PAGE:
Friday, August 2, 2013

About the Korean "Comfort Women"

Anyone who has been in Korea for even a short time will soon know that there is no love lost between that country and Japan. Korea was a Japanese territory from the end of the Russo-Japanese War to the end of WWII. (1905-1945). During those years Koreans were forced, among other things, to learn to speak and write Japanese and change their names to Japanese names. When I was there in 1966-1967.  I met a few of that generation who told me about it. Mrs. Baek, mother of my Korean "foster family" still remembered their Japanese name and could speak a little Japanese.

But the deepest wounds were inflicted when young, beautiful Korean girls and women were taken to be sex-slaves for Japanese soldiers, not just in Korea, but all over Asia. I was told with some bitter pride how the beauty of Korean women made them the most desirable subjects for this barbaric practice. Adding insult to injury, there has never been any admission of this ugly chapter on the part of Japan. As the NPR story below indicates, there remains widespread denial on the part of the Japanese.

In recent years, as the last surviving victims of this practice are dying, efforts have been made to insure that their stories and the treatment they received will not be forgotten. Part of the problem has been linguistic and social. Public displays of affection, much less physical sex, were socially taboo when I was in Korea and even prostitutes, if they were mentioned at all, were called pam-kot which means "night flowers." I saw a few American movies in Korean theaters (with Korean subtitles) and noticed that the kissing scenes had been delicately censored. The couples' faces would come close together for a deep, passionate kiss, but the moment their lips lightly touched the actual kiss had been cut and they pulled apart as the movie to continued. The term "comfort women" is a polite way to avoid calling them what they were -- sex slaves.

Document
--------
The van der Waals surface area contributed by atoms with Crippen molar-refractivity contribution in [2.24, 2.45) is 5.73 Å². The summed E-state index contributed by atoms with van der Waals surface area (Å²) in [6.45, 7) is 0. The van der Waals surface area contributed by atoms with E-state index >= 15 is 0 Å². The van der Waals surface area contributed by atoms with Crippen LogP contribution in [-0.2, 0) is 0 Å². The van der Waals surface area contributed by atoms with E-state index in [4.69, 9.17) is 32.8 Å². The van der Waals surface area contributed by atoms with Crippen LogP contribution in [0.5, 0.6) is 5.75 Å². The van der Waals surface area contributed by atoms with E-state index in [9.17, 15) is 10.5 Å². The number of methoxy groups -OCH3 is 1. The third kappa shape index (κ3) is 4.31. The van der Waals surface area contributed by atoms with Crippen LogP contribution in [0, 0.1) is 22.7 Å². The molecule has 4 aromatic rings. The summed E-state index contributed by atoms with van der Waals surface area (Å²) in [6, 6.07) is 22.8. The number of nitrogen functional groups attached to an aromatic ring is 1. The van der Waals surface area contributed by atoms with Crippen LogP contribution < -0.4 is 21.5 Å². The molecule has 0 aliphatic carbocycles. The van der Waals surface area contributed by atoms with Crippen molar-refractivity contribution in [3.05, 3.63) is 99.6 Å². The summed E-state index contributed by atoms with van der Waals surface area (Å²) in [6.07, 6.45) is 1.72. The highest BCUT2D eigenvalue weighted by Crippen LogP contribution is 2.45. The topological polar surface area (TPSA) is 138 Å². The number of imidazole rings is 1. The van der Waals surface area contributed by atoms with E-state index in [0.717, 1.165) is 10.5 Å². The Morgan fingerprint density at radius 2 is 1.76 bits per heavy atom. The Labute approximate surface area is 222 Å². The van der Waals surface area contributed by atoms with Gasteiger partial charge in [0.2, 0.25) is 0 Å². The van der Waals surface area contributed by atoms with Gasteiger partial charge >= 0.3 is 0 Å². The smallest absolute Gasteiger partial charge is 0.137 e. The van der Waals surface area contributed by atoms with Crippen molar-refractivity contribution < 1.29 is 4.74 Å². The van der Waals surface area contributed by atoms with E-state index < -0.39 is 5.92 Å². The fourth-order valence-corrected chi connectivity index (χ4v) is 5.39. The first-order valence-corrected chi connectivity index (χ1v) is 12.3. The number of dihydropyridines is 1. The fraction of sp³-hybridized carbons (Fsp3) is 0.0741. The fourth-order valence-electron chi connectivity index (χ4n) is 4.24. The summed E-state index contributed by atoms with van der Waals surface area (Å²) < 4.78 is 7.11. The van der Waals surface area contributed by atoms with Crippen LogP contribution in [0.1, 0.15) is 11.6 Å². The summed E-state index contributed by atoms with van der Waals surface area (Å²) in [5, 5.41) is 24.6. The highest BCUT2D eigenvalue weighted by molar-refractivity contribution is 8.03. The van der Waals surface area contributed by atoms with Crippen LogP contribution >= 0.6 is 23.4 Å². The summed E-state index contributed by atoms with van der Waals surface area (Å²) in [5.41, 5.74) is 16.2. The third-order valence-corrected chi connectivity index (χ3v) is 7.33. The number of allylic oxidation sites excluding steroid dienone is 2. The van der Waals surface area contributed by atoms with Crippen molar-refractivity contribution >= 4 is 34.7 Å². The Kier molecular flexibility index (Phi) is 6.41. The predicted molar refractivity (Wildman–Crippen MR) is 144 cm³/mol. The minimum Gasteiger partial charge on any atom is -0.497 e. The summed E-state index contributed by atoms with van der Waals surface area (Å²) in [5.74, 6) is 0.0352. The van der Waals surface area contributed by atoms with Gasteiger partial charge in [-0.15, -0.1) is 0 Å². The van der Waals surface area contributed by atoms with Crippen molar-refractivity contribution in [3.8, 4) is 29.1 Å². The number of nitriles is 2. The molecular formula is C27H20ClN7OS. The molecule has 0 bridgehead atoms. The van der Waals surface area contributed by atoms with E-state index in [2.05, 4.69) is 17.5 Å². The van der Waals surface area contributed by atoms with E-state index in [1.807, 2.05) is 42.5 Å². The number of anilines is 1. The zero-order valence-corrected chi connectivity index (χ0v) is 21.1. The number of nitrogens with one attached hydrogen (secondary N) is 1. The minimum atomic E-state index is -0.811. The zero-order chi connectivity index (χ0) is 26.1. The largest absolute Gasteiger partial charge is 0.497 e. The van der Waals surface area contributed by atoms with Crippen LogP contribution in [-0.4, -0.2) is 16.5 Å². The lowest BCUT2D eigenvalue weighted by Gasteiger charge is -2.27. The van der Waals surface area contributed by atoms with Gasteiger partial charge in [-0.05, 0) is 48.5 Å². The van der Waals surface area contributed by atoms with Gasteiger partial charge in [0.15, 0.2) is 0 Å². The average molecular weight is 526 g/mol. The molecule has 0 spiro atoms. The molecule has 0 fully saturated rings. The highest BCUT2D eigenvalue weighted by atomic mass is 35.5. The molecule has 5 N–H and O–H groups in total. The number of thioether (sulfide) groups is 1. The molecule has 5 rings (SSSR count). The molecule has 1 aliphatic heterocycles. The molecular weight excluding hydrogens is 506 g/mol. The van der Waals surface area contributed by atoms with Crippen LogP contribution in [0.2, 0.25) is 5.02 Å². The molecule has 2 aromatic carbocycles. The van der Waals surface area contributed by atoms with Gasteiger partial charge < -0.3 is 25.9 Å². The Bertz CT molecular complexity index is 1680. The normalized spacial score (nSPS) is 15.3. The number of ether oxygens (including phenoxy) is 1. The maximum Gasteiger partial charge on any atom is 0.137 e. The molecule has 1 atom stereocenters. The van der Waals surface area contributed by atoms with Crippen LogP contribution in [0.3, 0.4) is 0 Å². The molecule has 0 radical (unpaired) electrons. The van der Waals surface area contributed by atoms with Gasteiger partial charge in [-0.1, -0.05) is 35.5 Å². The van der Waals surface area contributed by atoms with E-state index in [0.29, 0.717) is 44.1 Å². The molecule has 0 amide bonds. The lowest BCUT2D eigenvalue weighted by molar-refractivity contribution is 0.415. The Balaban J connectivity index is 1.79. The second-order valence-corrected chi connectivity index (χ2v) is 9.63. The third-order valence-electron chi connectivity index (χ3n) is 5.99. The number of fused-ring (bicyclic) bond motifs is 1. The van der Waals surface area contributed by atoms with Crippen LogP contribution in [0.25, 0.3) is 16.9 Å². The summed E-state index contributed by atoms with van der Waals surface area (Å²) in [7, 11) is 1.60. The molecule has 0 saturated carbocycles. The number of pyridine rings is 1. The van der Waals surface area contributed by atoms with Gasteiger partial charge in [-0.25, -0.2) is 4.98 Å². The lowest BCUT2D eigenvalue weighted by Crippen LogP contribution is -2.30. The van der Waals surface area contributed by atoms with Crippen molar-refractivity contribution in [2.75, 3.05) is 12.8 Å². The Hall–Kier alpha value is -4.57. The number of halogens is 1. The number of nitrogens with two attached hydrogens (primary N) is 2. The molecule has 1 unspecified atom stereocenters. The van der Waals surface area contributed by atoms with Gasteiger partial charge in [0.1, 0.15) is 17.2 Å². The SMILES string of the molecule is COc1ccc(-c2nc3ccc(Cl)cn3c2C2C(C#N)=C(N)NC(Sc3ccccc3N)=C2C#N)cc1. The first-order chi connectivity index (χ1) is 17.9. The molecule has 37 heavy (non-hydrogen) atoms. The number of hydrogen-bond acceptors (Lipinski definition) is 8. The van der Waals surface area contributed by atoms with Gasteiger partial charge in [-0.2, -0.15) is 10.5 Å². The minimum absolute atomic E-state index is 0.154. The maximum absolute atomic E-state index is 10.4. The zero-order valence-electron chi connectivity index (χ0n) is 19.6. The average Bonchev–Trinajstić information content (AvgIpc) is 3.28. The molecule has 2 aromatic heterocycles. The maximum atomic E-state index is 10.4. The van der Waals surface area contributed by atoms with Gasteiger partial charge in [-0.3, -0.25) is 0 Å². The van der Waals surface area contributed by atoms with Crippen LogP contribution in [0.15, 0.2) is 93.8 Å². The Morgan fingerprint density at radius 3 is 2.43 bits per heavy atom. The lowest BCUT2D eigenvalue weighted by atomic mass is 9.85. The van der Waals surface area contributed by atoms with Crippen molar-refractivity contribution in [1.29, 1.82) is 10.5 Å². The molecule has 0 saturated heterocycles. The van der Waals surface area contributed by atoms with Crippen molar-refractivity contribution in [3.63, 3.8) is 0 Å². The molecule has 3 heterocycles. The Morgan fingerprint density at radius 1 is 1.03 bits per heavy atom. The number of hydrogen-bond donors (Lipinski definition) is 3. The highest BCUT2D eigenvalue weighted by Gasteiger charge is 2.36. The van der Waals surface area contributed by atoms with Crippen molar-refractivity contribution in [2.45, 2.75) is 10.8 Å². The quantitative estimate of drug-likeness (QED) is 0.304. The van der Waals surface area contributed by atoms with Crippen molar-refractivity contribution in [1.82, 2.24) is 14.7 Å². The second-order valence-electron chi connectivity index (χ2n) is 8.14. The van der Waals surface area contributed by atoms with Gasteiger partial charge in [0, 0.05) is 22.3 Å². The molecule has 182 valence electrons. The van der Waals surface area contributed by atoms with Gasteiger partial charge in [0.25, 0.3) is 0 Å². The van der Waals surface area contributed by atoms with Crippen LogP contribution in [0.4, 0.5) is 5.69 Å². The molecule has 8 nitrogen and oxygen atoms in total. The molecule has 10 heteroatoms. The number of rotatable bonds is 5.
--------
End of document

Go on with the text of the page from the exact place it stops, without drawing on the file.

The subject came to my attention last night by this Twitter sequence. My only Korean Twitter source is The Marmot (it's a long  story) which typically links Korean sites. The Marmot editor is a photographer so I enjoy looking at the pictures and trying to figure out what the always garbled Google translation is trying to say.

A search for "Korean comfort women" now returns a lot of links. 

Here is part of an NPR story.

Statue Brings Friction Over WWII Comfort Women To California
by Aaron Schrank
July 29, 2013

For decades, Koreans have been pushing to preserve the legacy of women forced to provide sex to Japanese army soldiers during World War II. Glendale, Calif., will dedicate a statue memorializing the victims, known as "comfort women," on Tuesday. But the statue has spurred controversy in this Southern California city, where some area residents say it is a divisive reminder of the horrors of war.

The sculpture is a bronze statue of a young girl. She looks about 14 — around the same age as many comfort women when they were forced into military brothels run by Japan's imperial army.
South Korean police stand guard beside a comfort woman
statue in front of the Japanese embassy in Seoul in May.
The Southern California city of Glendale will dedicate
an identical statue on Tuesday.

Ok-seon Lee, 86, was one of them. She's in California, visiting with Korean-American activists. These activists don't say "comfort women" when she's around. Instead, they call her halmoni, Korean for "grandmother."

As she tells her story, Lee stares out at no one through her red-tinted glasses. She's back inside her darkest days, decades ago. Lee says she was taken to a facility in Yanji, China, at age 15, where she was abused for three years until the end of the war.

"The comfort station where we were taken was not a place for human beings to live," Lee says through an interpreter. "It was a slaughterhouse. I'm telling you, it was killing people."

Lee, who lives near Seoul with several other former comfort women in a facility called House of Sharing, has many disturbing stories. She tells one about being stabbed by a Japanese officer, and raises her arm to expose a scar a few inches long just below her right wrist.

"So I blocked the blade like this," she recalls. "And I was enraged, because I didn't die. You can't imagine how agonizing it was."

Historians say as many as 200,000 women from East Asia were trafficked as comfort women during the war.

"It is really necessary that we remember the rights that were violated, and the monument will be there to remind people not to repeat that history," says Won Choi, coordinator for the Korean American Forum of California, the group that raised the funds for the Glendale memorial.

The statue in Glendale is an exact replica of one in Seoul, South Korea, that sits right across from the Japanese embassy there. That "peace monument," as it is called, has become a focal point for dissent between Japanese leaders and Korean victims.

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